November 11 — We didn’t mean those preferences! At Boalt Hall, the law school of U.C. Berkeley, it’s de rigueur to consider race, gender and various other official preferences as entirely constitutional as a way of balancing out past collective hardship. However, there’s one form of official preference you’d better not speak well of lest you risk ostracism: veterans’ preference. “If you, despite your well-intentioned, fine-toothed combing of the Constitution, just can’t find a legal rule that says that veterans’ preferences are impermissible gender discrimination, then that is sexism. If you think that these veterans’ preferences are acceptable as a matter of policy — for the liberals who are willing to concede that there is a difference between constitutional permissibility and policy advisability — then that is extreme sexism.” — contributor Heather McCormick in The Diversity Hoax: Law Students Report from Berkeley, edited by David Wienir and Marc Berley (Foundation for Academic Standards and Tradition, 1999).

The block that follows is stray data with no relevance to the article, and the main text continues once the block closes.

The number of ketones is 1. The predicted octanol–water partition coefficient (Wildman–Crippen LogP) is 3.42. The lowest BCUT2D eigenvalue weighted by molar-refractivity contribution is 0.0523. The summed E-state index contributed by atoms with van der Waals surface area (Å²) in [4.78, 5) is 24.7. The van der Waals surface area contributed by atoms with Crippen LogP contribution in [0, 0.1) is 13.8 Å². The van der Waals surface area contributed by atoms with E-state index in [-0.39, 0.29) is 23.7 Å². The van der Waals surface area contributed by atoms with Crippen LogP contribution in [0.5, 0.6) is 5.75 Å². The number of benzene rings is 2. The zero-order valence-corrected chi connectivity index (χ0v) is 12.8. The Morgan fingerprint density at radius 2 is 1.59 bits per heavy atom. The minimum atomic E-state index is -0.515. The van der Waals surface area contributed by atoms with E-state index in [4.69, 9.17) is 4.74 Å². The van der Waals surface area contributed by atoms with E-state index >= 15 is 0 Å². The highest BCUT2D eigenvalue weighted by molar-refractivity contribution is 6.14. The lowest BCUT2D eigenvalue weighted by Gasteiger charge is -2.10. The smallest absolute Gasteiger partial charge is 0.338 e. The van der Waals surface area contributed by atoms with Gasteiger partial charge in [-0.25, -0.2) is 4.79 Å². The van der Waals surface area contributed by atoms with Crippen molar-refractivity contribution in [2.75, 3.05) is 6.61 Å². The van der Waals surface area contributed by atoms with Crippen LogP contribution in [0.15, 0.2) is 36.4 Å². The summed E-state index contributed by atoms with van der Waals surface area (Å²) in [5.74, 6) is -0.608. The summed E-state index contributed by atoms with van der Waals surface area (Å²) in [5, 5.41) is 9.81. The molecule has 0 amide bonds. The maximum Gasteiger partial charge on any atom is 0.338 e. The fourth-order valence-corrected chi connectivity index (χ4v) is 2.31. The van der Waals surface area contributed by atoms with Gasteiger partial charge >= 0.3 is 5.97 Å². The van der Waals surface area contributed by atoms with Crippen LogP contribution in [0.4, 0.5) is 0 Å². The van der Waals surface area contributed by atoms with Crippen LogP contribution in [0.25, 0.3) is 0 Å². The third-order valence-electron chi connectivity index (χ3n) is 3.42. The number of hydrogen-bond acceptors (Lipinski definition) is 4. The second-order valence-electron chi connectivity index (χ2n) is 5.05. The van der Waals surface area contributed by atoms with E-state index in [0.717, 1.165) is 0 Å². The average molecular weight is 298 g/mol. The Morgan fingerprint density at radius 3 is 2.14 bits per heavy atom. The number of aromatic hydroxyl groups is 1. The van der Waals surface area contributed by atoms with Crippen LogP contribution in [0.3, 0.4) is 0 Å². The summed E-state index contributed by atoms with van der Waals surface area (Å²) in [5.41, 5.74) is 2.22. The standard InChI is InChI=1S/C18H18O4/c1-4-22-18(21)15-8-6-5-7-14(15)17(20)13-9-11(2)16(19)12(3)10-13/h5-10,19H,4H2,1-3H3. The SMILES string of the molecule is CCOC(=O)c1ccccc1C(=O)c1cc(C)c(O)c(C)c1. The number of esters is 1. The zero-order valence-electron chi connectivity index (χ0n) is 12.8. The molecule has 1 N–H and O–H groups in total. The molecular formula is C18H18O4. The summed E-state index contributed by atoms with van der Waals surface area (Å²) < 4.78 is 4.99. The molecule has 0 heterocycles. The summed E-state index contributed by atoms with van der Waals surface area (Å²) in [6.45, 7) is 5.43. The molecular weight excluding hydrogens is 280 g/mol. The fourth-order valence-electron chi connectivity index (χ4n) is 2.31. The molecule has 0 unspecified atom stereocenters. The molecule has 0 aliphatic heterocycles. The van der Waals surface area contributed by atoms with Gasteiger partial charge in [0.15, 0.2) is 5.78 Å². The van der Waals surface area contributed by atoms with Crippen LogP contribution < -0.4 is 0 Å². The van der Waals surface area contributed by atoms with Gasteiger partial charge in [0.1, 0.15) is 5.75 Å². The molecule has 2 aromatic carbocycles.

November 11 — Microsoft roundup. Peter Huber of the Manhattan Institute, author of Law and Disorder in Cyberspace, argues in yesterday’s Wall Street Journal that a breakup of the company would in fact be less destructive of value than seemingly more modest remedies that might require the company to prenegotiate its future business relationships or even its software revisions with competitors’ lawyers: “Complex remedial decrees invariably kick off endless rounds of follow-up bickering. Costs mount quickly. Private lawsuits follow. And antitrust law awards triple damages.” (“Breaking Up Isn’t hard to Do”, Wall Street Journal, Nov. 10 — requires online subscription). “Two branches of the federal government, which is a case study in institutional sclerosis, are lecturing Microsoft on the virtues and modalities of innovation,” notes George Will (“Risks of Restraining”, Washington Post, Nov. 9, link now dead). “The dynamism of technology long ago rendered the entire case moot,” argues a Detroit News editorial. “…It is doubtful, for example, that America Online would have paid $10 billion for Netscape if Microsoft’s Bill Gates had indeed rendered the Navigator [browser] worthless.” (“Microsoft: Punishing Success”, Nov. 9). Declan McCullagh at Wired News finds it surprising that the judge was so dismissive of the prospects of Linux, the open-source competitor to Windows (“Judge Jackson: Linux Won’t Last”, Nov. 8).